Raw synthesis gas (syngas) from the high temperature gas cooling (HTGC) system needs to be cleaned to remove contaminants including fine particulates, sulfur, ammonia, chlorides, mercury, and other trace heavy metals to meet environmental emission regulations, as well as to protect downstream processes. In the case of carbon sequestration, carbon dioxide (CO2) is also removed. Depending on the application, syngas may need to be conditioned to adjust the hydrogen-to-carbon monoxide (H2-to-CO) ratio to meet downstream process requirement. In applications where very low sulfur (<10 ppmv) syngas is required, converting carbonyl sulfide (COS) to hydrogen sulfide (H2S) before sulfur removal may also be needed. Typical cleanup and conditioning processes include cyclone and filters for bulk particulates removal; wet scrubbing to remove fine particulates, ammonia and chlorides; solid absorbents for mercury and trace heavy metal removal; water gas shift (WGS) for H2-to-CO ratio adjustment; catalytic hydrolysis for converting COS to H2S; and acid gas removal (AGR) for extracting sulfur-bearing gases and CO2 removal.
Fine Particulate Removal
Raw syngas leaving the HTGC system in today's commercial gasification plant is normally quenched and scrubbed with water in a trayed column for fine char and ash particulate removal prior to recycle to the slurry-fed gasifiers. For dry feed gasification, cyclones and candle filters are used to recover most of the fine particulate for recycle to the gasifiers before final cleanup with water quenching and scrubbing. In addition, fine particulates, chlorides, ammonia, some H2S, and other trace contaminants are also removed from the syngas during the scrubbing process. The scrubbed gas is then either reheated for COS hydrolysis and/or a sour WGS when required, or cooled in the low temperature gas cooling (LTGC) system by generating low pressure steam, preheating boiler feed water, and heat exchanging it against cooling water before further processing.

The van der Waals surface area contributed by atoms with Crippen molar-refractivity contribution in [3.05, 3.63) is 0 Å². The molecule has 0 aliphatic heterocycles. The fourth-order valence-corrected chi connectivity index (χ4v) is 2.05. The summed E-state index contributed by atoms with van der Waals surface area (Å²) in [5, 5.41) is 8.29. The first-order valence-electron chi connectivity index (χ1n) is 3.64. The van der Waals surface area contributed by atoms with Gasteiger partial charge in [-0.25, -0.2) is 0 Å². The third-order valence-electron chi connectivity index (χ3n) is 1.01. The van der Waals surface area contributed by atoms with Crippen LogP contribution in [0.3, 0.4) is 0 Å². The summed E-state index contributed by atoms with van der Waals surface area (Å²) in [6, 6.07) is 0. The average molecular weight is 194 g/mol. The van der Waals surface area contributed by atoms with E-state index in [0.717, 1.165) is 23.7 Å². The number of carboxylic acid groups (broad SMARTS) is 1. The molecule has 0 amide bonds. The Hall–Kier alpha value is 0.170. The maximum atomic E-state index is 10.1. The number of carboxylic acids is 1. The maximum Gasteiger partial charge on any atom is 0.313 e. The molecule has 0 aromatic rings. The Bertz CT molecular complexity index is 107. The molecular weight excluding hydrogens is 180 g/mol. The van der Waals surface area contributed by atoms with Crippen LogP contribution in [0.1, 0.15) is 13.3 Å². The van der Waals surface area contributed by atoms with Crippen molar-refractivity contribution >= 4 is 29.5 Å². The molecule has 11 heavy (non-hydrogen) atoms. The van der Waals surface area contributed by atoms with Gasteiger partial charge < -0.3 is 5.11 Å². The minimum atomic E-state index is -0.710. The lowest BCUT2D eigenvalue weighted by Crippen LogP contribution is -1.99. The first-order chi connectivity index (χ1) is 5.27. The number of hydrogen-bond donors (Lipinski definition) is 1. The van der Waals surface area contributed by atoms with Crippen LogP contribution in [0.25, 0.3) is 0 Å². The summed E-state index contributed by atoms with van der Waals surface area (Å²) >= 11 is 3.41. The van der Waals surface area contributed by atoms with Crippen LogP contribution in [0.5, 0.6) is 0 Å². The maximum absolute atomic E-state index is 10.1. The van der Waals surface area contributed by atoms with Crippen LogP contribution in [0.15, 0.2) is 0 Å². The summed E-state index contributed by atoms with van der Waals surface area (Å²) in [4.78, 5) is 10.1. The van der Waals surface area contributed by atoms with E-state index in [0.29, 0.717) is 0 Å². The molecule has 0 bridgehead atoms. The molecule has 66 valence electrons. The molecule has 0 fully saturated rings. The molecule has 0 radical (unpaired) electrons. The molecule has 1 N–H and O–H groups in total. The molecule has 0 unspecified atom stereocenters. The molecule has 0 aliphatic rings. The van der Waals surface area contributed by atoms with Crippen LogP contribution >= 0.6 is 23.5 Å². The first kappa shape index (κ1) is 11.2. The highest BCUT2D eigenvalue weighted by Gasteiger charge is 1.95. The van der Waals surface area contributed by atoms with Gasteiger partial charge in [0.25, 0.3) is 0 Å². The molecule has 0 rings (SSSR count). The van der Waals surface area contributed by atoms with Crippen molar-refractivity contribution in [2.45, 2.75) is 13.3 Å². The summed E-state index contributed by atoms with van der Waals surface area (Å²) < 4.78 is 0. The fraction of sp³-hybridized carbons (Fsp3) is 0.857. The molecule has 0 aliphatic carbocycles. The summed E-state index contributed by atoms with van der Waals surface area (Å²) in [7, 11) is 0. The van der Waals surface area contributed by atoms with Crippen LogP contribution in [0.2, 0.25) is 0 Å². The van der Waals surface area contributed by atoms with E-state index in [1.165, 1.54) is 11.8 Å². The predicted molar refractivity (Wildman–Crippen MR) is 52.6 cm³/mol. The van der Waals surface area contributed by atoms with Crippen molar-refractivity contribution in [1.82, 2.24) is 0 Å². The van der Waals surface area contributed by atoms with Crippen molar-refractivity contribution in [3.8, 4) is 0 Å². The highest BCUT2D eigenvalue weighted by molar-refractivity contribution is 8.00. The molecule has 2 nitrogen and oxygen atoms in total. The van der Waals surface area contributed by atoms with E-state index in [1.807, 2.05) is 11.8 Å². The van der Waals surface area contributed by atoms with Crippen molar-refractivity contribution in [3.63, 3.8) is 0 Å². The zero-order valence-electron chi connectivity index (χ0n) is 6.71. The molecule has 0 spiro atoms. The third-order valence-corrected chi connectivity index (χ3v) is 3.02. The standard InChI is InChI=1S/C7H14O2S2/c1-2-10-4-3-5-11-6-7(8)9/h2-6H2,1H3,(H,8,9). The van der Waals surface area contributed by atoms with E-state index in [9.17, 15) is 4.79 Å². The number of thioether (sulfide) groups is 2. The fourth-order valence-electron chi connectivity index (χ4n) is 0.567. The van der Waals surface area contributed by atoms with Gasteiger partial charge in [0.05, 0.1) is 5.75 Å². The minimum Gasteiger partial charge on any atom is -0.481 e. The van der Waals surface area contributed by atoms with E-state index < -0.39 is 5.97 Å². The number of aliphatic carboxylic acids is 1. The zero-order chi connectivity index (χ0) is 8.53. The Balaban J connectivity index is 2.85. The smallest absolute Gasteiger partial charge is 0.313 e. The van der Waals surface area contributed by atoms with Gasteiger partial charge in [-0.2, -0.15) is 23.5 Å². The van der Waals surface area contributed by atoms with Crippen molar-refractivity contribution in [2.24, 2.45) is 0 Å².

Spent water from the scrubber column is directed to the sour water treatment system, where it is depressurized and decanted in a gravity settler to remove fine particulates. Solid-concentrated underflows from the settler bottom are filtered to recover the fine particulate as the filter cake, which is then either discarded or recycled to the gasifier depending on its carbon content. Water from the settler is recycled for gasification uses with the excess being sent to the wastewater treatment system for disposal.
Mercury and Trace Elements
Current commercial practice is to pass cooled syngas from LTGC through sulfided, activated carbon beds to remove over 90% of the mercury and a significant amount of other heavy metal contaminants. Due to the sulfur in the activated carbon, these beds are normally placed ahead of the AGR system to minimize the possibility of sulfur slipping back into and contaminating the cleaned syngas.
Newer regulations are demanding increased levels of mercury reduction as well as that of other toxic species present in syngas, which may require increasing sophistication in technology to remove these contaminants.